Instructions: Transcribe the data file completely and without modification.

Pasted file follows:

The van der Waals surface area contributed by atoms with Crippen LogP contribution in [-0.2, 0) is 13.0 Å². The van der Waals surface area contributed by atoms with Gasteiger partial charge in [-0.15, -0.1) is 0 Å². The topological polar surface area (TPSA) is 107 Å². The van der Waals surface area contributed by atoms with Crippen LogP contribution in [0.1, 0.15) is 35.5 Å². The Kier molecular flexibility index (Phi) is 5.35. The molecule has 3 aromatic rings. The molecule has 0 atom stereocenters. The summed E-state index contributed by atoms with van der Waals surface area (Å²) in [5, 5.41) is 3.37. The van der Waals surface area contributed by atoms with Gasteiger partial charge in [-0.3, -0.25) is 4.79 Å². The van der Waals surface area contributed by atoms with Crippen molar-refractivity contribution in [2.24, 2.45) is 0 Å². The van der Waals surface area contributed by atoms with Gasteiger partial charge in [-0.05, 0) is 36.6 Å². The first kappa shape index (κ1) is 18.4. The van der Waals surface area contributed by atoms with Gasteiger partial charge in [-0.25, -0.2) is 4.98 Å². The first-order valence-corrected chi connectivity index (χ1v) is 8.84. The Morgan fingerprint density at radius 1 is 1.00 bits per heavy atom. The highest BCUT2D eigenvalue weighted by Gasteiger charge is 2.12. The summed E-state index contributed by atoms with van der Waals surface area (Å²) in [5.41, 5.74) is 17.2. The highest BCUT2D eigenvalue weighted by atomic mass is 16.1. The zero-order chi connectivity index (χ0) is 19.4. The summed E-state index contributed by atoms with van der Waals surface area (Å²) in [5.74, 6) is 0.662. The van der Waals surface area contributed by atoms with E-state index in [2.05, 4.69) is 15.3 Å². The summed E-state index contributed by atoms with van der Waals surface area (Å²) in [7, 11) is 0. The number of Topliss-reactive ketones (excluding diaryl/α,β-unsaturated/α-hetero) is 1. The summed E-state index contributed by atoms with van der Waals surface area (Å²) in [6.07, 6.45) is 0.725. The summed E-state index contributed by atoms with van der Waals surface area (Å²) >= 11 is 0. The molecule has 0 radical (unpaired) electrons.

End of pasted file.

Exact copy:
The van der Waals surface area contributed by atoms with Crippen LogP contribution in [-0.2, 0) is 13.0 Å². The van der Waals surface area contributed by atoms with Gasteiger partial charge in [-0.15, -0.1) is 0 Å². The topological polar surface area (TPSA) is 107 Å². The van der Waals surface area contributed by atoms with Crippen LogP contribution in [0.1, 0.15) is 35.5 Å². The Kier molecular flexibility index (Phi) is 5.35. The molecule has 3 aromatic rings. The molecule has 0 atom stereocenters. The summed E-state index contributed by atoms with van der Waals surface area (Å²) in [5, 5.41) is 3.37. The van der Waals surface area contributed by atoms with Gasteiger partial charge in [-0.3, -0.25) is 4.79 Å². The van der Waals surface area contributed by atoms with Crippen molar-refractivity contribution in [2.24, 2.45) is 0 Å². The van der Waals surface area contributed by atoms with Gasteiger partial charge in [-0.05, 0) is 36.6 Å². The first kappa shape index (κ1) is 18.4. The van der Waals surface area contributed by atoms with Gasteiger partial charge in [-0.25, -0.2) is 4.98 Å². The first-order valence-corrected chi connectivity index (χ1v) is 8.84. The Morgan fingerprint density at radius 1 is 1.00 bits per heavy atom. The highest BCUT2D eigenvalue weighted by Gasteiger charge is 2.12. The summed E-state index contributed by atoms with van der Waals surface area (Å²) in [5.41, 5.74) is 17.2. The highest BCUT2D eigenvalue weighted by atomic mass is 16.1. The zero-order chi connectivity index (χ0) is 19.4. The summed E-state index contributed by atoms with van der Waals surface area (Å²) in [5.74, 6) is 0.662. The van der Waals surface area contributed by atoms with E-state index in [2.05, 4.69) is 15.3 Å². The summed E-state index contributed by atoms with van der Waals surface area (Å²) in [7, 11) is 0. The number of Topliss-reactive ketones (excluding diaryl/α,β-unsaturated/α-hetero) is 1. The summed E-state index contributed by atoms with van der Waals surface area (Å²) in [6.07, 6.45) is 0.725. The summed E-state index contributed by atoms with van der Waals surface area (Å²) >= 11 is 0. The molecule has 0 radical (unpaired) electrons.